Approved Projects

RAINY LAKE FISHERIES CHARITY TRUST SUPPORTS FIRST RESEARCH PROJECT IN 2006

The RLFCT has recently approved funding for 2006 and 2007 to support the following post-graduate research program on Rainy Lake, Ontario:

Title: INVESTIGATIONS IN APPLIED SMALLMOUTH BASS BIOLOGY IN NORTHWESTERN ONTARIO

Principle Investigators:

CrappyDr. Steven Cooke
Assistant Professor of Fish Ecology & Conservation Physiology, Carleton University
Dr. Bruce Tufts
Professor of Fish Physiology, Queen’s University

Project 1: Comparative air exposure in smallmouth and largemouth bass
Project 2: Assessment of smallmouth bass physiology, post-release behaviour and fate in a fall bass tournament
Project 3: 2007 catch and release research
Project 4: Nesting biology and parental care research


RLFCT supports second research project in 2009

The RLFCT approved funding for 2009 and 2010 to support the following post-graduate research program on Rainy Lake, Ontario:

Title: INVESTIGATIONS IN LAKE STURGEON FEEDING ECOLOGY ON RAINY LAKE

Principal Investigator:

Dr. Brian McLaren
Professor, Lakehead University

Project 1: The Influence of lake characteristics on invertebrate community structure in the littoral zone: the importance to lake sturgeon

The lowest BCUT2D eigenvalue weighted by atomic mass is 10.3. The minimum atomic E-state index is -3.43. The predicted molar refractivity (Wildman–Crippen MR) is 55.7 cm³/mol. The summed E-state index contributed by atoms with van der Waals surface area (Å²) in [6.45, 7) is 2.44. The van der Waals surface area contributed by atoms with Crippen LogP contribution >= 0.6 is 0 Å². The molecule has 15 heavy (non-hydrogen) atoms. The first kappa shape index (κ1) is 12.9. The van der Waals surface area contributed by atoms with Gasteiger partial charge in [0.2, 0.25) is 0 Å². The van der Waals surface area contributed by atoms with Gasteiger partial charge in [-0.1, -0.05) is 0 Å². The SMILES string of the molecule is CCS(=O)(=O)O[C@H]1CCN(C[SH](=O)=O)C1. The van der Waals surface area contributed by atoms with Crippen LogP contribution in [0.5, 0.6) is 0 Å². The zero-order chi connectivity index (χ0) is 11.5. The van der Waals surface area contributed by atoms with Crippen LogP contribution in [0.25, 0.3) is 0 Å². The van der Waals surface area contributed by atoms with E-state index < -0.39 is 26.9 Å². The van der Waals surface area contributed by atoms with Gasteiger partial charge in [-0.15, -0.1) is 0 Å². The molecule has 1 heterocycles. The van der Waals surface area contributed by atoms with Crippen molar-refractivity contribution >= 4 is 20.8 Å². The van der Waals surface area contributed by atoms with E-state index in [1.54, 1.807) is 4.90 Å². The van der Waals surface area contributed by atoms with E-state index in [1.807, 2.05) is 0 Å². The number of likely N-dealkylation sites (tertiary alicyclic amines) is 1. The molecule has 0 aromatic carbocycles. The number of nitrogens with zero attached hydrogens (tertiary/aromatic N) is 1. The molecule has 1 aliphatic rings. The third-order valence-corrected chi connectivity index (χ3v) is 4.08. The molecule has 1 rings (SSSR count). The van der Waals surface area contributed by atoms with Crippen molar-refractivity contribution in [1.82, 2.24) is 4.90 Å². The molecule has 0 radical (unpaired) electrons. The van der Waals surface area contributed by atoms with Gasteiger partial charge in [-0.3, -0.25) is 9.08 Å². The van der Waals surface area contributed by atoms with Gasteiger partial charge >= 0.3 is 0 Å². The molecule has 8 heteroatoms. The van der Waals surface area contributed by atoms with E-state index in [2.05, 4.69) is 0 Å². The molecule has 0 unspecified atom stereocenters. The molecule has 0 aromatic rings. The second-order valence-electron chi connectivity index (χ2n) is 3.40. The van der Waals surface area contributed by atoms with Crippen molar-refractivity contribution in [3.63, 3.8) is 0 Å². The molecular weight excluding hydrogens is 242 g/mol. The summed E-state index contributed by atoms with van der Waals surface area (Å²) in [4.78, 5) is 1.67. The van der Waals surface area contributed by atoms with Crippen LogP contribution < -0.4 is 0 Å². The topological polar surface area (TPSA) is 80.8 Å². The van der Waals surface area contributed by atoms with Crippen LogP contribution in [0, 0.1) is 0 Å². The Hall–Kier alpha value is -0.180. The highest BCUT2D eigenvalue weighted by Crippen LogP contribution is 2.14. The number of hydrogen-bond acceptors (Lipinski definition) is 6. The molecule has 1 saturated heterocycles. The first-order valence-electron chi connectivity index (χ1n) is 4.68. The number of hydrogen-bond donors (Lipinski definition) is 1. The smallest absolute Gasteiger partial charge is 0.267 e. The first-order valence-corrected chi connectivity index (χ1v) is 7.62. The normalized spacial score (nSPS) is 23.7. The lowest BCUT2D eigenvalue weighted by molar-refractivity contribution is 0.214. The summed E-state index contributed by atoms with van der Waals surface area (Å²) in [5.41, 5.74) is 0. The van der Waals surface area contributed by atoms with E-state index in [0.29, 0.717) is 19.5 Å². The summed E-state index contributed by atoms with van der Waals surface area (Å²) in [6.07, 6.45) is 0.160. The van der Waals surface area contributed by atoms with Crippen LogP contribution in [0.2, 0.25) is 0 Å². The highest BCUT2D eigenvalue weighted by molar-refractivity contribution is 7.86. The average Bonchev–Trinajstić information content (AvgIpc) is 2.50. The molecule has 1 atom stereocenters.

Project 2: Selection of foragin habitats by lake sturgeon (Honours Thesis)
Project 3: SeaCam assessment for substrate sampling.


RLFCT supports third research project in 2015

The RLFCT approved funding for 2015 and 2016 to support the following research project:

Title: HABITAT AND COMMUNITY DYNAMICS AS DRIVERS OF NORTHERN PIKE GROWTH POTENTIAL

Principal Investigators:

Dr. Michael Rennie
Assistant Professor, Lakehead University
Adjunct Professor, University of Manitoba
Dr. Jim Reist
Senior Research Scientist, Fisheries and Oceans Canada (DFO)

Project 1: Evaluate temporal stability of northern pike life history charactristics from Rainy Lake.
Project 2: Evaluate northern pike growth and like history among Rainy Lake sub-basins.
Project 3: Frame growth potential of Rainy Lake  northern pike within context of provincial databases (FWIN, BSM) and data from the ELA.
Project 4: Identify key limnological and community dynamics that affect northern pike growth potential.
Project 5: Changes in the early growth and condition of lake trout in response to temporal shifts in prey community dynamics.
Project 6: Precision and bias of estimating the age of lake trout using otoliths and fin rays.